Favorite Magic Systems Countdown: #5

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July 24, 2013 by Kira Lyn Blue

As promised, today starts the series of posts on my five favorite systems of magic in fantasy literature.

This, my dear squirrel chasers, is a count-down to my all-time favorite system of magic. While these are my personal faves and my opinions, this blog is a forum so feel free to debate the strengths and weaknesses of each system as they come up. And also, I’m terribly sorry if your favorite books and their magic systems are excluded. I have yet to read every book on Amazon, although I am diligently working on it, so I may just not have read your fave yet.

Still, let’s not let that prevent the countdown from commencing! Without further ado…

harrypotterKira’s Fave #5: Witchcraft and Wizardy in Harry Potter

Oh noes! Someone let a series of children’s books into my top five! There are, sadly, many people who discount J.K. Rowling’s series simply because they are geared towards children and young adults and I think that’s a shame. I think they are a must-read for any fantasy fan or writer. While I have a whole host of reasons for this belief, I’ll restrain myself to the topic at hand: Rowling’s system of magic.

How it Works: Being a Wizard or Witch (the only distinction between the two being gender) is an inherent ability; you’re either born with it or you’re not. Casting spells requires special magic words and a wand.

Why it’s Awesome: In J. K. Rowling’s magical world, almost nothing is impossible and she takes full creative advantage of that fact. Paintings and pictures move and talk and the world is littered with amazing magically imbued artifacts (a sorting hat that can read your mind, a stone that can make you immortal, a mirror that can read your innermost desires, maps to help one manage one’s mischief). With a swish and flick of a wand, one can create light, levitate objects, transform objects, animate knitting needles to make scarves on their own, or even something unforgivable, but let’s not speak of that.

Ron_And_The_Sorting_Hat

Wizardry from a Reader’s Perspective: These books, especially the earlier ones in the series, are about a young wizard’s experiences as a student at Hogwarts. Because Rowling chose a young wizard who knew nothing about magic until he received his invitation to Hogwarts, the reader and Harry are both starting at square one in the education process. We learn everything just as Harry does, which puts us on equal footing with the protagonist. This, I think, is the key to Rowling’s success in instilling delighted wonder in the reader. It worked on me, anyway. I was thrilled with each discovery Harry and his friends make throughout the course of the series.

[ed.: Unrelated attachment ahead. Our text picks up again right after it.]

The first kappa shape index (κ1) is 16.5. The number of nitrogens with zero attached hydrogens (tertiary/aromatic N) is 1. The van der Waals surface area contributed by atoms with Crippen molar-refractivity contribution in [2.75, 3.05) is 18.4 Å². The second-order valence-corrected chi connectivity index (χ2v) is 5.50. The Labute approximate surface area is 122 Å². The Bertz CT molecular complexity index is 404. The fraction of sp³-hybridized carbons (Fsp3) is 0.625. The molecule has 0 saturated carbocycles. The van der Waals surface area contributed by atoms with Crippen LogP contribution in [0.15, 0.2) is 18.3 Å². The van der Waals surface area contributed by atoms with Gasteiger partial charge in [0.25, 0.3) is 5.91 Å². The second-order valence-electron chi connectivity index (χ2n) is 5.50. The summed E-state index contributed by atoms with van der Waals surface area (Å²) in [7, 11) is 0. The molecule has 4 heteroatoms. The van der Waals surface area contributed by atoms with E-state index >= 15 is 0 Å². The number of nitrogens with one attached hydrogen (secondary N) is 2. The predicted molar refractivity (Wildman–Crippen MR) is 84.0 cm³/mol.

Wizardry from a Writer’s Perspective: As a writer, I must necessarily consider Rowling’s books more critically. What exactly is Hogwarts teaching its students?

Remember that casting a spell requires a wand and magic words. Wait, you mean to tell me that all Hogwarts’ professors have to do is help children memorize spells? That’s it?Potions and divination being excluded for the sake of argument, rote memorization is the whole of the art of magic?

A close look says that is not the case. The spells don’t always work for the students. Consider the levitation lesson in Harry Potter and the Sorcerer’s Stone:

There’s plenty of swishing and flicking and saying of the magic words, but only Hermione succeeds in levitating her feather on the first try. Why? Is it because her pronunciation and wand waving were more perfect than anyone else’s? And why did another student’s feather explode in his face when he attempted the spell?

How does spellcasting work?

Rowling never offers detailed explanations on what impacts pronunciation, inflection, and proper wand waving actually have on spell casting. Obviously, some students of witchcraft and wizardy are more successful than others, but we’re never given a clear explanation of why that is. Do individuals have varying levels of power? Is it because of lack of focus or willpower? Or is it more like Luke learning how to use the Force in Star Wars, they have to believe they can do it to accomplish it?